… and how to get on the same sex schedule as your partner.
Ever feel like you and your guy are on totally different schedules when it comes to having sex? He’s always trying to make a move in the morning when all you can think about is coffee? If so, it’s not in your head, and you shouldn’t feel like something is wrong when you’re not on the same sex page. Research has shown that men biologically want it more so in the morning while women are more ready to go at night.
The cause of conflicting sex schedules:
Looks like nature is making it trickier for heterosexual couples to be on the same page, once again. Men wake up with their testosterone level peaking between 25 percent and 50 percent more than any other time of day, thanks to their pituitary gland producing male sex hormones as they sleep. The longer and deeper your guy sleeps, the higher his testosterone level will be. Women, on the other hand, produce only a small amount of the sex hormone, testosterone, at night and so the morning is actually when their testosterone level is at its lowest.
“You may have heard the phrase ‘morning wood,’ it’s the almost across the board male experience of having an erection first thing in the morning. Women, on the other hand, don’t start getting revved up until later in the evening. Part of the imbalance in sexual stimulation is due to testosterone, which peaks for men in the morning. But there are several other components that come into play as well,” explains YourTango dating expert, Laurel House of Quickie Chick.
Ladies just need time. Studies have found that a woman’s testosterone level is more likely to be boosted if she is anticipating sex with her partner. So perhaps she is at work all day, but her mind is wondering to what she wants to do to her man once she gets home. While her sex hormones are rising, her man’s all-time morning high is lowering over the course of the day.
“Women are emotional creatures. You can’t just snap your fingers and we are turned on. We need the buildup, romance, and anticipation. Sure, sometimes we are turned on from the moment we ease out of sleep, but generally it takes some stimulation — visually, emotionally, or environmentally to ascend to that level of ‘ok, now I’m ready for sex,” says House. “We also need to be in a relaxed head space, which generally happens at the end of the day when we turn off our brains and turn on our hearts, making us open to the feeling of being turned on.”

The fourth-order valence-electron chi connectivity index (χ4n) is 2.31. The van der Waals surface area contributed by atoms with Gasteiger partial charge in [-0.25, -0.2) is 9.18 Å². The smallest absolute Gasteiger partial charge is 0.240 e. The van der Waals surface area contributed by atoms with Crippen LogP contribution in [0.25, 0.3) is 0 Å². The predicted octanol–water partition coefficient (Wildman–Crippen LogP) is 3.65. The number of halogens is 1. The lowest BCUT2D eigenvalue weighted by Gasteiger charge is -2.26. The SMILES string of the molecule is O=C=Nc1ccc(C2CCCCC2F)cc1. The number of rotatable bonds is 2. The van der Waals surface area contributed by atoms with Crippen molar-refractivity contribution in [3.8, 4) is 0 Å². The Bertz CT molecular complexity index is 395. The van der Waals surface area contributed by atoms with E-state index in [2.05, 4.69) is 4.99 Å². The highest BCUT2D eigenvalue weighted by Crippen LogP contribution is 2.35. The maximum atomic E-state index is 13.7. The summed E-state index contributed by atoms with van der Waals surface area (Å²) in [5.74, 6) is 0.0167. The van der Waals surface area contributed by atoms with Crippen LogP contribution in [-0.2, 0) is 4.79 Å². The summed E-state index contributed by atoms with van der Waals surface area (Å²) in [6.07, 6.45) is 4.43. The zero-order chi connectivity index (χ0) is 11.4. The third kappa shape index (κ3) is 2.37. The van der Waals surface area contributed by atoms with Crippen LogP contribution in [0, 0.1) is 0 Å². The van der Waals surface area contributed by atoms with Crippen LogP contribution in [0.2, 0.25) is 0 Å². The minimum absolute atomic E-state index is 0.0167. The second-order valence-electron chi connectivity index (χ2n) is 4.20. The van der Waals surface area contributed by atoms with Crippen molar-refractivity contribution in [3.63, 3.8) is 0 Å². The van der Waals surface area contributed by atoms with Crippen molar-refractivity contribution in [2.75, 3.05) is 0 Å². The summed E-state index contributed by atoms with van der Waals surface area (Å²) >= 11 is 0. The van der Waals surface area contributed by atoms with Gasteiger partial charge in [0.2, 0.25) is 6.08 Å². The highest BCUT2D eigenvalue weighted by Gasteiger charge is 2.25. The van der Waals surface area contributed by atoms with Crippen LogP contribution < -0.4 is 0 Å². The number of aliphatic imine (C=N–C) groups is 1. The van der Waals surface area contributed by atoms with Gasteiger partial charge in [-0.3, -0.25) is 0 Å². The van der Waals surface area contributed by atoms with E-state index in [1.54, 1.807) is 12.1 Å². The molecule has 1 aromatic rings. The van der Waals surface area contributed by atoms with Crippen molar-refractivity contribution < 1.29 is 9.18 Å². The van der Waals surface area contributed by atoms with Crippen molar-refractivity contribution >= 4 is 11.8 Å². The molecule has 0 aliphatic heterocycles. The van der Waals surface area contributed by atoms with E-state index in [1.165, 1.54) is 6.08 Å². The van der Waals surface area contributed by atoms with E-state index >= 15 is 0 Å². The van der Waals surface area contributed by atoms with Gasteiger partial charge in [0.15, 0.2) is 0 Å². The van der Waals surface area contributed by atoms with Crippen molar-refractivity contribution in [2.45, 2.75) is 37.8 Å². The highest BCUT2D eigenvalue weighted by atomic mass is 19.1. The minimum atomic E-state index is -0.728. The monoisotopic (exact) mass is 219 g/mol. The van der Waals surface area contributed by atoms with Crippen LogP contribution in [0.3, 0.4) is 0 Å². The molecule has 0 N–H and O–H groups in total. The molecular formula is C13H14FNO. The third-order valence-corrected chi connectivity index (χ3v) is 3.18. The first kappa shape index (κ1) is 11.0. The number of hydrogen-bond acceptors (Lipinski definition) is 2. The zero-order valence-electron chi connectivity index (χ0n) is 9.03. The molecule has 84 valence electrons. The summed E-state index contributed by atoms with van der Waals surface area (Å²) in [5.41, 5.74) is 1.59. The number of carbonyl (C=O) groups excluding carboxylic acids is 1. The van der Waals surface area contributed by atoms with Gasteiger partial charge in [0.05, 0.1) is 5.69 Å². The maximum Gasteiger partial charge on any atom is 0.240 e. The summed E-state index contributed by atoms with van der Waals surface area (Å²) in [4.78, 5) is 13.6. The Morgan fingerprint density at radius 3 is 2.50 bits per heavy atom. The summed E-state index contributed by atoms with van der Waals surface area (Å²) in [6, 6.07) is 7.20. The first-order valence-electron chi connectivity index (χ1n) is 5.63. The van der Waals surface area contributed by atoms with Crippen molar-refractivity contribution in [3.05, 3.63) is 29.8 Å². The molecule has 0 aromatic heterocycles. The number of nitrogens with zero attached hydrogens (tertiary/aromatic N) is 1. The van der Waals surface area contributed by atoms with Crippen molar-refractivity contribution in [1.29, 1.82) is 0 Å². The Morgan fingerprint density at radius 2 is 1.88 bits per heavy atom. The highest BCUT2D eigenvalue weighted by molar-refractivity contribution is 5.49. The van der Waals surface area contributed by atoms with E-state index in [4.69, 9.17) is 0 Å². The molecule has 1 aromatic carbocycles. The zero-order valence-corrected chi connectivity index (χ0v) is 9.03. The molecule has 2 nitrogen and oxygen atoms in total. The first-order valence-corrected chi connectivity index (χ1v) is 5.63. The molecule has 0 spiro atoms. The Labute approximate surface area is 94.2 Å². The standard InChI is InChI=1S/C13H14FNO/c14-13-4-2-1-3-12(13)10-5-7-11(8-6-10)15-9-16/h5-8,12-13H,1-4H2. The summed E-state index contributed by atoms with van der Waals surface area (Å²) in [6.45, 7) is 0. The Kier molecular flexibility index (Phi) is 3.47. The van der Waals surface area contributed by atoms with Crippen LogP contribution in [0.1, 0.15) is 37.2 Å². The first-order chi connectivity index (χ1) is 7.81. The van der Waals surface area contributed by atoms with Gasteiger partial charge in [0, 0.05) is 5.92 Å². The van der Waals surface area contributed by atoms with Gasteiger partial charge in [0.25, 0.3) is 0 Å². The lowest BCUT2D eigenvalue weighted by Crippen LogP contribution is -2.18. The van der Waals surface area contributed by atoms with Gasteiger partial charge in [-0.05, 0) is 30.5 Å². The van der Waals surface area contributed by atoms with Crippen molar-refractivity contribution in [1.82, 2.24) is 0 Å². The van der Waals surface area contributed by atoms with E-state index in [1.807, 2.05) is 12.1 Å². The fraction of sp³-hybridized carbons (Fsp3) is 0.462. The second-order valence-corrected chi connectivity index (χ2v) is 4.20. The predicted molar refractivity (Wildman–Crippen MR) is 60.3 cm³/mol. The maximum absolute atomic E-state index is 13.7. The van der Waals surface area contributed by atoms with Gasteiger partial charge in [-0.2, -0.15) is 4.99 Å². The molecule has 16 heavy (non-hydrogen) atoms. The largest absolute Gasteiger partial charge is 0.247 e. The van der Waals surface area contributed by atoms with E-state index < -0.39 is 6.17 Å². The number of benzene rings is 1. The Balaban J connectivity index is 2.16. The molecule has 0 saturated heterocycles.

How to work through it:
So how in world can we get pass conflicting sexy time schedules? Working out is an option, since studies have shown that resistance or endurance exercises raises men and women’s testosterone levels after 30 to 40 minutes. YourTango life coach, Debra Smouse, also recommends the most important tool in a relationship — communication.
“While I believe that good communication is key to tackling any relationship issue, including differences in sexual desire, partners can use this research as a way to engage in more frequent sex. First of all, agree that you’re both going to work towards more intimacy and a more satisfying sex life.”
After this very important step, Smouse calls for action.
“If your husband has a lower sex drive than you, be willing to take advantage of morning sex. Go to bed earlier so that you’re more rested. Wear a sexy nightgown that makes YOU feel sexy (or nothing at all). In other words, be open to taking advantage of ‘morning wood’.”
Men, you’re not off the hook. Smouse also has a few things you can do to make it work.
“If your wife has the lower sex drive, take hints from the recent science around sexual desire. Do the dishes while she relaxes with a book and some great music. Tell her she’s beautiful. Most importantly, remember that stress hormones are shown to reduce desire for both men and women. Working on a more serene home life can help boost desire for all.”